the plaintiff was closed, and the matter was referred to
current counsel in December 2011. In October 2012, the case
was put on hold for 90 days because the subject property was
in a federal disaster area as a result of Hurricane Sandy.
The plaintiff further argued that the issue of standing was
waived, on the ground that the appellant defaulted in
appearing and answering. In the order appealed from, the
plaintiff's motion was granted. We reverse the order
insofar as appealed from.
3215(c) provides: "If the plaintiff fails to take
proceedings for the entry of judgment within one year after
the default, the court shall not enter judgment but shall
dismiss the complaint as abandoned, without costs, upon its
own initiative or on motion, unless sufficient cause is shown
why the complaint should not be dismissed." The language
of CPLR 3215(c) is not, in the first instance, discretionary,
but mandatory, since it states that the court
"shall" dismiss if proceedings to enter a default
judgment are not taken within one year (see HSBC Bank
USA, N.A. v Grella, 145 A.D.3d 669, 671). However,
failure to timely seek a default judgment may be excused if
the plaintiff proffers a reasonable excuse for the delay in
moving for a default judgment and demonstrates that the cause
of action is potentially meritorious (see id. at
674; Maspeth Fed. Sav. & Loan Assn. v Brooklyn
Heritage, LLC, 138 A.D.3d 793; Pipinias v J.
Sackaris & Sons, Inc., 116 A.D.3d 749,
751-752)." 'The determination of whether an excuse
is reasonable in any given instance is committed to the sound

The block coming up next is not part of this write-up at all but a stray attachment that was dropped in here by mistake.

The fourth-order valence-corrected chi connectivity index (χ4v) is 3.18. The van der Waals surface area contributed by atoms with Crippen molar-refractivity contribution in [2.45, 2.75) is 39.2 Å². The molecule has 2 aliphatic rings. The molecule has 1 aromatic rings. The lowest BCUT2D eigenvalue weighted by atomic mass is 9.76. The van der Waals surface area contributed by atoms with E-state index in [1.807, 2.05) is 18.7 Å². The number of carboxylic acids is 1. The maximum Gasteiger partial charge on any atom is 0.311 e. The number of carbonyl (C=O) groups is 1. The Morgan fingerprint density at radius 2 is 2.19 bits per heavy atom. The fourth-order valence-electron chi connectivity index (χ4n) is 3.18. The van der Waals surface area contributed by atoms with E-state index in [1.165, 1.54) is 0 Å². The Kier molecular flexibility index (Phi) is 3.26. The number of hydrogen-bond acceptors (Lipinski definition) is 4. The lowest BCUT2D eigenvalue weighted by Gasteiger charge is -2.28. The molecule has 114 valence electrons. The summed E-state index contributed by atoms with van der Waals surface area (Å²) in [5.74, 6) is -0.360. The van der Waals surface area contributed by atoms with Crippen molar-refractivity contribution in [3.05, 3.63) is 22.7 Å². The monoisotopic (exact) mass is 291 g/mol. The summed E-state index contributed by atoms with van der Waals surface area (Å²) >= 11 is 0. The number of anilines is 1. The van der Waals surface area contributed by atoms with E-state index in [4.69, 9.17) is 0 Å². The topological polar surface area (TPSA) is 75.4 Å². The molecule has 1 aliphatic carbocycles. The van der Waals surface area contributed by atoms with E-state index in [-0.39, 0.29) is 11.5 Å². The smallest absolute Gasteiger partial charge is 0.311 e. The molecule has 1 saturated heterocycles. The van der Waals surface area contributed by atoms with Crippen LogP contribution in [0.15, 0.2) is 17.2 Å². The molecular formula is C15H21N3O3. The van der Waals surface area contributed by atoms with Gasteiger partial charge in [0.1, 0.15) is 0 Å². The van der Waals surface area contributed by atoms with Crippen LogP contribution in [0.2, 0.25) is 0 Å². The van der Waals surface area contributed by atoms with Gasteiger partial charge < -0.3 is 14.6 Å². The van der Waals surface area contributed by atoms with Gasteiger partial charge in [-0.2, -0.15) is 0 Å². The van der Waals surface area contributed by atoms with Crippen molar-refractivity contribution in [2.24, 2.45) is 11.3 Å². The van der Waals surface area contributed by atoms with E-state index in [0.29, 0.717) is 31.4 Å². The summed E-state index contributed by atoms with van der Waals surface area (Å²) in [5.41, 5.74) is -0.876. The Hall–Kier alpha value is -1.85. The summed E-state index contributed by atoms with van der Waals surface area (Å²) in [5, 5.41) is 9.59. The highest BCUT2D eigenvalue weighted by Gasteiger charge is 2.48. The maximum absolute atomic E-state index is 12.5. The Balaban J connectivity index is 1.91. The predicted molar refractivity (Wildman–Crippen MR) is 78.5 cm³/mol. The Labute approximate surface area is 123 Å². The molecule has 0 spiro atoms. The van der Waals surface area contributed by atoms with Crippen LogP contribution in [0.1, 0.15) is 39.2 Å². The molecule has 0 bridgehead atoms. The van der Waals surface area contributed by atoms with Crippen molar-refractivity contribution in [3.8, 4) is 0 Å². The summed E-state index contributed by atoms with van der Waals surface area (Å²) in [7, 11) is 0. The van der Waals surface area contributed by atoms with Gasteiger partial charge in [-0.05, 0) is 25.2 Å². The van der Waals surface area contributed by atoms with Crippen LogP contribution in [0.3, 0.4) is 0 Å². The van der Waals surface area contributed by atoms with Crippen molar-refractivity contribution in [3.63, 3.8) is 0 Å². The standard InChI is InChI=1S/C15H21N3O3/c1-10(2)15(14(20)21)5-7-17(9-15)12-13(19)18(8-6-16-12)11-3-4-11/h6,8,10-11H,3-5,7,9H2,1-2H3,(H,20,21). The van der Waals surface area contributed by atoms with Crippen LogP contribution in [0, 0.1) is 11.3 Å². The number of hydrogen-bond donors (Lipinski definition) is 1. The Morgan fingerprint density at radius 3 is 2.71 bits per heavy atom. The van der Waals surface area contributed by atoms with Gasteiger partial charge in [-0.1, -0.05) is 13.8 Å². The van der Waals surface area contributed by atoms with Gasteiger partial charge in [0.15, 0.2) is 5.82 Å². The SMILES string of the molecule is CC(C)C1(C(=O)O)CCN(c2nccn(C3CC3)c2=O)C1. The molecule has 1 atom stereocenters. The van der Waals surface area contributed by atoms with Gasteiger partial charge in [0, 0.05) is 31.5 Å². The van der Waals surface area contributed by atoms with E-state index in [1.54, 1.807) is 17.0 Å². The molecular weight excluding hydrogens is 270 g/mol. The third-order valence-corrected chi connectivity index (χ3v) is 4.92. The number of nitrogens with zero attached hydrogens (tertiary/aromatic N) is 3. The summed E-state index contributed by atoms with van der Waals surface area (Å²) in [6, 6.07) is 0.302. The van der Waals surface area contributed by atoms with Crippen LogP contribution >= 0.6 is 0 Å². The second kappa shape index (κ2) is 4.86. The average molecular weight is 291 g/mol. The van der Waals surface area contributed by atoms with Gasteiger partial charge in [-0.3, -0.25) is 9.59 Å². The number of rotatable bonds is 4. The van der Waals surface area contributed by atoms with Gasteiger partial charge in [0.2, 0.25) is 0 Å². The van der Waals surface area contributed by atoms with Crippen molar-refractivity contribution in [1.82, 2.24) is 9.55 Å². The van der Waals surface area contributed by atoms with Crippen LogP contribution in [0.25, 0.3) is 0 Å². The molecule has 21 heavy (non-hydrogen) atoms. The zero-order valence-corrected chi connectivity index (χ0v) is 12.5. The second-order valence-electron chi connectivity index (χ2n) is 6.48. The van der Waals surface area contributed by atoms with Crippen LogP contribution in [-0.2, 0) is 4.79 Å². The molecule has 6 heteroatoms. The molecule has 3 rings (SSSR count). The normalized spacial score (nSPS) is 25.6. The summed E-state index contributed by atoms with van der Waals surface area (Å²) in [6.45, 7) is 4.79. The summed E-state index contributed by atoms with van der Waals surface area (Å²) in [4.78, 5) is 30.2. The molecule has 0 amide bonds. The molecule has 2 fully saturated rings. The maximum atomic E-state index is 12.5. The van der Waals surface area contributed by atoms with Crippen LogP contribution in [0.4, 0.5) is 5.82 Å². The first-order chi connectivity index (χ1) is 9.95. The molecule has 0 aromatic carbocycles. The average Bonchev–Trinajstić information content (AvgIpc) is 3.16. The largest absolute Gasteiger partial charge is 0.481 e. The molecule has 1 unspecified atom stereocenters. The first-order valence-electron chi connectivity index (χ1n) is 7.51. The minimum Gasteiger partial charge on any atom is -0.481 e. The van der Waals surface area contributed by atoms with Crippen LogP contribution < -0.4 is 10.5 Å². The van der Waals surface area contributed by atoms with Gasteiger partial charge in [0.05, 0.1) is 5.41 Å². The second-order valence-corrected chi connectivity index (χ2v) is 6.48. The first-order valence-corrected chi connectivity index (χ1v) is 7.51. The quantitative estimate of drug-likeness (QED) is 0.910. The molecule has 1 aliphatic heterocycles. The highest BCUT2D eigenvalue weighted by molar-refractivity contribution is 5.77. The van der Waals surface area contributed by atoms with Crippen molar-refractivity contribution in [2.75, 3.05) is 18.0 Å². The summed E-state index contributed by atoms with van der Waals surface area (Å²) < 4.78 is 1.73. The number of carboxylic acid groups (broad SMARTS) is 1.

discretion of the motion court'" (Pipinias v J.
Sackaris & Sons, Inc., 116 A.D.3d at 752, quoting
Giglio v NTIMP, Inc., 86 A.D.3d 301, 308).
the allegations of the plaintiff were conclusory and
unsubstantiated. The allegations with respect to why the
plaintiff's former attorney did not seek a default
judgment against the appellant were not supported with
evidence in admissible form by a person with personal
knowledge of the facts. Further, there is no explanation as
to why the litigation with the codefendant was a ground to
delay seeking a default judgment against the appellant, whose
liability was based not only upon her alleged interest in the
property, but also her obligation under the note, which did
not involve the codefendant (see Pipinias v J. Sackaris
& Sons, Inc., 116 A.D.3d at 752).
parties' remaining contentions need not be addressed in
light of our determination.
under the circumstances of this case, the Supreme Court
should have denied those branches of the plaintiff's
motion which were for an order of reference and to hold the
appellant in default upon her failure to timely appear or
answer the complaint, and dismissed the complaint as
abandoned pursuant to CPLR 3215(c) insofar as asserted
against the appellant (see NYCTL 2009-A Trust v Kings
Hwy. Realty Co., 147 A.D.3d 866).
by the respondent to strike certain portions of the
appellant's reply brief on an appeal from an order of the
Supreme Court, Queens County, dated, on the ground that they
improperly raise issues for the first time in reply, refer to
matter dehors the record, and are not responsive to the
issues raised in the respondent's brief. By decision and
order on motion of this court dated June 16, 2017, the motion
was held in abeyance and was referred to the panel of
Justices hearing the appeal for determination upon the
argument or submission thereof.
the papers filed in support of the motion and the papers
filed in opposition thereto, and upon ...